Automated microscopes are useful for life science fluorescence applications like live-cell and time-lapse imaging (widefield and confocal microscopy) as well as high-speed multi-fluorescence optical sectioning (confocal microscopy). They are also practical for industrial applications like cleanliness analysis, alloy quality rating, and optical inspection of electronic circuit boards (compound, digital, and stereo microscopes). The microscopes have features, such as automated contrast and illumination including fluorescence excitation and emission, motorized focus and parfocality, automatic brightness and diaphragm adjustment, among others. These automated functions make the microscopes more convenient to use and lead to more reliable and reproducible results.
Automated microscopes offer advantages over manually operated microscopes for certain applications, as repetitious, labor-intensive, time-consuming operations are automated and do not require user intervention. Automated microscopes also enable high-speed operations to be performed more easily and more reliably. They save a considerable amount of time compared to manual operation and enable a faster and more reliable workflow.
An automated microscope actually has certain functions which are automated. The automation is done by using electronic components, like a digital camera, and intelligent software. For example, focusing, illumination settings, sample movement, changing objectives, can all be automated. The image acquisition time is synchronized with exposure of the sample to light to minimize photodamage if the sample is light-sensitive.
Automated microscopes are useful for various applications that require time-consuming and repetitive tasks or high-speed operations. Examples are time-lapse imaging with fluorescence microscopy for life-science applications and inspection and quality control for industrial applications.
Frequently Asked Questions Automated Microscopes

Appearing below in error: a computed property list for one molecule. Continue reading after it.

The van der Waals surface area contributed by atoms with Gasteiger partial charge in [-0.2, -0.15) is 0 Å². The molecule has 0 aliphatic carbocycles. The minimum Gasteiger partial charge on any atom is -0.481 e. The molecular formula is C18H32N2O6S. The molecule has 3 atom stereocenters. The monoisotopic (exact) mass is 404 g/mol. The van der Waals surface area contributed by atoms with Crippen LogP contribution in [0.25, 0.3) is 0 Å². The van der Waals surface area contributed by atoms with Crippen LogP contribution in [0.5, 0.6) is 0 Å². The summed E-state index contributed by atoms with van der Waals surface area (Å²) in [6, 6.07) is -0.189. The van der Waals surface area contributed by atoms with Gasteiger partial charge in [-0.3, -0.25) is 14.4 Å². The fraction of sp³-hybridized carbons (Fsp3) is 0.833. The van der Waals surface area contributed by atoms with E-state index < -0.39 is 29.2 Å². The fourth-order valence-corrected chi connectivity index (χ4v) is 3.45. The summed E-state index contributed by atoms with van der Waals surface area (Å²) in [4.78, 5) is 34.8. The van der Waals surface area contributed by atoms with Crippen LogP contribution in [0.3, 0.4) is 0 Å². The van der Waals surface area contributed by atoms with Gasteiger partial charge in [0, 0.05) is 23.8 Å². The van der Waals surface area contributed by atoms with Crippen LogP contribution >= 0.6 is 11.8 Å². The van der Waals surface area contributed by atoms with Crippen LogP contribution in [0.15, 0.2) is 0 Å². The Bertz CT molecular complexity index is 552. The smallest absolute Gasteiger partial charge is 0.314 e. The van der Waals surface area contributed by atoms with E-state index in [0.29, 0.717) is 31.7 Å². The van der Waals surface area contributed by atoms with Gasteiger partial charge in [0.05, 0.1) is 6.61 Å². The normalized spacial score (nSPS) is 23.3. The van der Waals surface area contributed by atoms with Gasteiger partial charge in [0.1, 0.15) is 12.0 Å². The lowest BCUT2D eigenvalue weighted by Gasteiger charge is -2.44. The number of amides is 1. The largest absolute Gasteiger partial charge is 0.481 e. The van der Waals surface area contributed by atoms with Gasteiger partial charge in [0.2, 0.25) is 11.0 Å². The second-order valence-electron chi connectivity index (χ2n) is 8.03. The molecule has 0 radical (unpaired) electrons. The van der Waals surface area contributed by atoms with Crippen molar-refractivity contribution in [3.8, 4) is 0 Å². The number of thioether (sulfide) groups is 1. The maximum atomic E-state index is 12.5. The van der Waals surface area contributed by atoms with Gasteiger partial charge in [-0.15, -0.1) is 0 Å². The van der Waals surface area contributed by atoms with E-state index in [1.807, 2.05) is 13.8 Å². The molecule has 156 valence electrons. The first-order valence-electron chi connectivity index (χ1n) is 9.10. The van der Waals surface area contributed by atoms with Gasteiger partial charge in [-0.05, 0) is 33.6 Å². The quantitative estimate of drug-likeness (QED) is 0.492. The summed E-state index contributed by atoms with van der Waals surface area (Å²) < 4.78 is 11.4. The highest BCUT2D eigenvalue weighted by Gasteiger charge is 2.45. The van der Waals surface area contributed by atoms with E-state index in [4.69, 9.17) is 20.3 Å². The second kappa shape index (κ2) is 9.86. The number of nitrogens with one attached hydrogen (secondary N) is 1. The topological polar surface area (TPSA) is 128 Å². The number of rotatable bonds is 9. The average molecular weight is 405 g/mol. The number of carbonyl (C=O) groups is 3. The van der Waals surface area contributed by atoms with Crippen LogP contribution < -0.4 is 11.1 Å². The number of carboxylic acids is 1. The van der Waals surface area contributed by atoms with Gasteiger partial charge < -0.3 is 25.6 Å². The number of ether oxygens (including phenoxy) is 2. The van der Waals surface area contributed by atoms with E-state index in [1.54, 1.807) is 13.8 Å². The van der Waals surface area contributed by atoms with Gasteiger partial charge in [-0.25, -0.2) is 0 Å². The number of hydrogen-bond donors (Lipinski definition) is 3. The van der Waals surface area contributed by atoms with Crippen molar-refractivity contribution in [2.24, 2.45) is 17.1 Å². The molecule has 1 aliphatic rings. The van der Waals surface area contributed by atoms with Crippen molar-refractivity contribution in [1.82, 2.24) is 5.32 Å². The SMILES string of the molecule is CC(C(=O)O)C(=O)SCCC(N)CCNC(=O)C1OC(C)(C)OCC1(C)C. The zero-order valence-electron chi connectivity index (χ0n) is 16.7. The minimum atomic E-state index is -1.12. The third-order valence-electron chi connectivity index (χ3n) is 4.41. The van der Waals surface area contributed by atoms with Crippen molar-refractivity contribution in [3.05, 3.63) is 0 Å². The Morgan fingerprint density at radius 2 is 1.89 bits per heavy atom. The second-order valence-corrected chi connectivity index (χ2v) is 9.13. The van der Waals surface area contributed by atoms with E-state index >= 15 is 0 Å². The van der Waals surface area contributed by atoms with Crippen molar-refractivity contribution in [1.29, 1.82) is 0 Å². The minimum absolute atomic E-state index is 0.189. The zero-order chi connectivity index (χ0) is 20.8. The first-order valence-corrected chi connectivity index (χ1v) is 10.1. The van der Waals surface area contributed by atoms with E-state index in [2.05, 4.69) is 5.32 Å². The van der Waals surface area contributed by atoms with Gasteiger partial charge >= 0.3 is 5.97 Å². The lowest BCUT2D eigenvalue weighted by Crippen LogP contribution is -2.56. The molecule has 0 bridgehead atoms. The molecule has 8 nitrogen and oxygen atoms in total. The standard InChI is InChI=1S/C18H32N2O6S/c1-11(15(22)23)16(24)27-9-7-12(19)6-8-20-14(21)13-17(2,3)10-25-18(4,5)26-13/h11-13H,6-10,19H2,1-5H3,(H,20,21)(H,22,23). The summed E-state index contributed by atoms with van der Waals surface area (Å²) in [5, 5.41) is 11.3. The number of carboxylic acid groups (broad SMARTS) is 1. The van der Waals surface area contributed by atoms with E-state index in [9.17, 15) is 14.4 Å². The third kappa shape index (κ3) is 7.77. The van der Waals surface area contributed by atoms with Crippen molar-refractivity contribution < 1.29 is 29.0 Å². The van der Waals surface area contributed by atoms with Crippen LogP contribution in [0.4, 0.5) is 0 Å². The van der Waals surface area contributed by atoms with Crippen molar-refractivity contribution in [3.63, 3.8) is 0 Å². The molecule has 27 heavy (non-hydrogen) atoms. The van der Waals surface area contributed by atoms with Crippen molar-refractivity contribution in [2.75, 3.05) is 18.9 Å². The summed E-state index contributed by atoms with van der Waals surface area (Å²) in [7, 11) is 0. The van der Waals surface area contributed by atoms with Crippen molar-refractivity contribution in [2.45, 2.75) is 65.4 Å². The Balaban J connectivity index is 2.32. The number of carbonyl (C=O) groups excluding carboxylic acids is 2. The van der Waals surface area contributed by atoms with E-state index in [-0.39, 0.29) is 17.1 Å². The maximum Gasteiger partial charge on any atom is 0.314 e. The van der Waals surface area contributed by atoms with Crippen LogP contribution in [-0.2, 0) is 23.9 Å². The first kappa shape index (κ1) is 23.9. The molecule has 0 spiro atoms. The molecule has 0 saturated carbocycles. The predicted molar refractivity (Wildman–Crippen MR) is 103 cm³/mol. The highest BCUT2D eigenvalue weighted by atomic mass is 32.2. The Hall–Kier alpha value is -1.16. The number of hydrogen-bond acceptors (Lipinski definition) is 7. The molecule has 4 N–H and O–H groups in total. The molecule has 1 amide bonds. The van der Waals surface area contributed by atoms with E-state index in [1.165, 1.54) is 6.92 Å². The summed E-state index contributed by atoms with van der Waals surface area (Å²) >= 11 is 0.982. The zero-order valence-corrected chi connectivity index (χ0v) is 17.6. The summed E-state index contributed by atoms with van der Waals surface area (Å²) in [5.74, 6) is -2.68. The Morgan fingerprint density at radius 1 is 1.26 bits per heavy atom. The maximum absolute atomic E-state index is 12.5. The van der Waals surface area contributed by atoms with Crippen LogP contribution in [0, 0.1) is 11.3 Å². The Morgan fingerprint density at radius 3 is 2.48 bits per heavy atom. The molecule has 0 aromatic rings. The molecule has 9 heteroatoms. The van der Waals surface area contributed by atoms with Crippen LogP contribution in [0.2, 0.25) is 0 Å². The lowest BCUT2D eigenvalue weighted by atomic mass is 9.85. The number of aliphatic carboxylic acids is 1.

When choosing an automated microscope, one should determine which tasks or operations in the workflow need to be automated in order to save time and increase accuracy and reproducibility. Once the tasks are known, then a microscope with the appropriate automated features, e.g., autofocusing, motorized stage for sample movement, control of illumination settings, changing objectives, etc., can be chosen.
A manual microscope uses optical, electronic, and mechanical components (stage, focusing, illumination, etc.) that need to be operated manually by the user. In an automated microscope, these tasks are automated and do not require the operator’s presence during imaging. An automated microscope can provide more accurate and reliable results and lead to a more efficient and less labor-intensive workflow for users.
Automated microscopes use a combination of electronic components and software which enable automation of repetitious tasks being done in the imaging workflow. Common electronic components for microscope automation are digital cameras, motorized stages for sample movement and focusing, motorized objective nosepieces, automated control of illumination settings, etc.
Automated microscopes are useful for imaging tasks which are repetitious and time-consuming when done manually. Performing such tasks with an automated microscope saves users time and enhances reproducibility of the results. Automation is often needed for life-science applications requiring time-lapse imaging over multiple samples, but also for cleanliness inspection and quality control for electronic components.
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Alloy quality rating
From the examination of non-metallic inclusions in steel to grain and phase analysis needs, automated microscopes for materials analysis help manufacturers develop rapidly and reliably alloys with the desired properties. Automated microscopes lower costs via efficient acquisition of statistically meaningful data for continuous optimization of workflows and production processes.
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